After three years of back-and-forth, Lafayette’s City Council is expected to vote Tuesday on the city’s first set of regulations for short-term rentals. The plan from Councilman Andy Naquin would ban most STRs from single-family residential neighborhoods, where approximately 40% of them operate in Lafayette.
But critics say a blanket ban will have unforeseen consequences, among them driving STR operations into Lafayette’s lower-income neighborhoods and disrupting their already fragile housing markets, like Freetown.
Freetown is uniquely vulnerable among areas where STRs have concentrated in Lafayette because there isn’t an inch of single-family zoning in the neighborhood. That could make it a clear target for future STR operators exiled from the single-family areas dominating the Saint Streets/Oaklawn and McComb-Veazey neighborhoods should Naquin’s ban pass Tuesday.
“I think it’s just premature. They’ve not done enough outreach to the community to really understand the impact and get residents who are affected to weigh in on what would effectively solve problems,” says Freetown resident Tonya Walton, who lives next door to one STR and across the street from another.
Walton operated an STR for corporate travelers in Austin and used short-term rentals for years to visit her mother in Lafayette before moving back after 25 years working out of state. She says the city should develop a plan to license and regularly inspect STRs, but she worries that a ban in single-family neighborhoods would have consequences for other residential areas like Freetown.
Figures on how many short-term rentals there are in Lafayette are hard to come by. Here’s what we know.
Roughly 75% of Lafayette’s residential areas are zoned exclusively for single-family homes. A ban in those areas could push STRs into permitted parts of the city, creating an incentive for landlords to opt for the more lucrative cash flows they provide. Researchers call the difference in earning potential between short- and long-term rental properties a “rent gap.” The wider the gap, the more vulnerable a neighborhood is to tourism-driven gentrification.
Rent gaps in New Orleans, for example, caused its STR market to “disproportionately affect poorer, working class communities of color” since property owners could make significantly more money by converting long-term rentals to STRs in lower-income neighborhoods near tourist destinations, according to a 2020 study co-authored by Tulane University Professor Christopher Oliver.
Oliver says that while New Orleans is unique in the challenges it has faced with STRs, rent gaps can identify the parts of cities that are more vulnerable to investment that could displace existing residents.
Communities can sometimes keep up with the competition that new investments bring, he says, “but at some threshold it does become less and less affordable for the average investor and certainly for individuals.”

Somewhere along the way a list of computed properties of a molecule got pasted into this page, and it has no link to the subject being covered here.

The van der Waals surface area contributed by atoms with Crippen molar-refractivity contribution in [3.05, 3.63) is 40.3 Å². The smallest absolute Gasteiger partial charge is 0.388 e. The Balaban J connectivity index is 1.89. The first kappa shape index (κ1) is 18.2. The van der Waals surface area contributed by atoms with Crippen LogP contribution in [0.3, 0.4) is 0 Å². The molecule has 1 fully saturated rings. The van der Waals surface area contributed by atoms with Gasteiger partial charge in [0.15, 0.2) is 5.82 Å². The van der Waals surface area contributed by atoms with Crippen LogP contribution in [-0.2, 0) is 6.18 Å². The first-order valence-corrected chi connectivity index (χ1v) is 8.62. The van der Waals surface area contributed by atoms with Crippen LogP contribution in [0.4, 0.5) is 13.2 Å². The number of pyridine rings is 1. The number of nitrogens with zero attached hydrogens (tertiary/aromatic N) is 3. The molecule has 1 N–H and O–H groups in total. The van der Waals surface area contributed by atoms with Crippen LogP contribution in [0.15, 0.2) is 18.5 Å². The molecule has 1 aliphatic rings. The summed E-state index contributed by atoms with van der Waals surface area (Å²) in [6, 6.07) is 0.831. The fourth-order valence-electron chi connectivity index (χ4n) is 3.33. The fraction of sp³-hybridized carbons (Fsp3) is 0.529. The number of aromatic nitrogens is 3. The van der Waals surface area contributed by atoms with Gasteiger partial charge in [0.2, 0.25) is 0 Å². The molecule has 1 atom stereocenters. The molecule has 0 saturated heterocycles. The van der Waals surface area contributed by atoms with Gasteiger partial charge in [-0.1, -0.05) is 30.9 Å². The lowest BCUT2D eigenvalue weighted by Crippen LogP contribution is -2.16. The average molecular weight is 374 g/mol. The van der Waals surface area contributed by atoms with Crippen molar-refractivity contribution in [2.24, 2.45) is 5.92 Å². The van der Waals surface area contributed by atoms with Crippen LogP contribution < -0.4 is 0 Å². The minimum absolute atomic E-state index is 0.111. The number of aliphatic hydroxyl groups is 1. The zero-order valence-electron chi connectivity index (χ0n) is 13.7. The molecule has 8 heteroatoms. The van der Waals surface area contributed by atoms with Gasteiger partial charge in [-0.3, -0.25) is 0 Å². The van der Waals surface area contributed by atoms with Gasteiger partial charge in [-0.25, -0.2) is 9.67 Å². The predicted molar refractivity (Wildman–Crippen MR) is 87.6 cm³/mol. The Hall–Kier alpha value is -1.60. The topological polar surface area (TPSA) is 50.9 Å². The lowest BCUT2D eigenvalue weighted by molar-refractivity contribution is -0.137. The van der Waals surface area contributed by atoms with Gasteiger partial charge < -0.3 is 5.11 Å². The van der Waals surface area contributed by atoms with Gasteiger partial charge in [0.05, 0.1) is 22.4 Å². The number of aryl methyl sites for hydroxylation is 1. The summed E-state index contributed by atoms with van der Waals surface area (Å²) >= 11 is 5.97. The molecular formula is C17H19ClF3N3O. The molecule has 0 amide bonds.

That could be problematic in Lafayette’s urban core neighborhoods, where rates of rentership are disproportionately high.
While Lafayette’s STR market pales in comparison to New Orleans, the expected prohibition of STRs in Lafayette’s single-family zones threatens to exacerbate the concentration of STRs in neighborhoods like Freetown-Port Rico, where landlords can expect significantly more revenue from short-term rental operations than from traditional long-term rentals.
The median long-term rent in the Freetown area was $647 a month — or $7,764 a year — in 2021, according to the U.S. Census Bureau. Meanwhile, the average STR operation in Freetown, Downtown and across north Lafayette collects about $19,000 a year, according to AirDNA.co, which analyzes STR markets around the world.
Average STR revenues outpace the median long-term rentals in every part of the city, but the rent gap is most pronounced in lower-income neighborhoods near Downtown, like Freetown, La Place and McComb-Veazey, making them attractive to STR operators who would be ousted from more expensive neighborhoods like the Saint Streets under Naquin’s ban.
The Current estimates that Freetown is already home to about 40 short-term rentals, giving it a higher concentration of STRs than other neighborhoods near Downtown because of its smaller footprint. The nearby Saint Streets/Oaklawn area, for example, similarly has about 40 STR properties, but those are spread out across 690 acres while Freetown is less than half that size.
Walton says she’s concerned that as the ban pushes more operators into the older, smaller and more affordable homes in Freetown, the historic neighborhood’s character will be threatened. She notes that developments in Austin have put limits on the share of properties that can be used for short-term rentals, a potential solution that is missing from Naquin’s proposal.
“They did that because of the nature of what short-term rentals do to the character of the community,” Walton says. “That’s the main thing that I want to maintain in Freetown, having neighbors and knowing my neighbors and feeling like these are homes and not a business district.”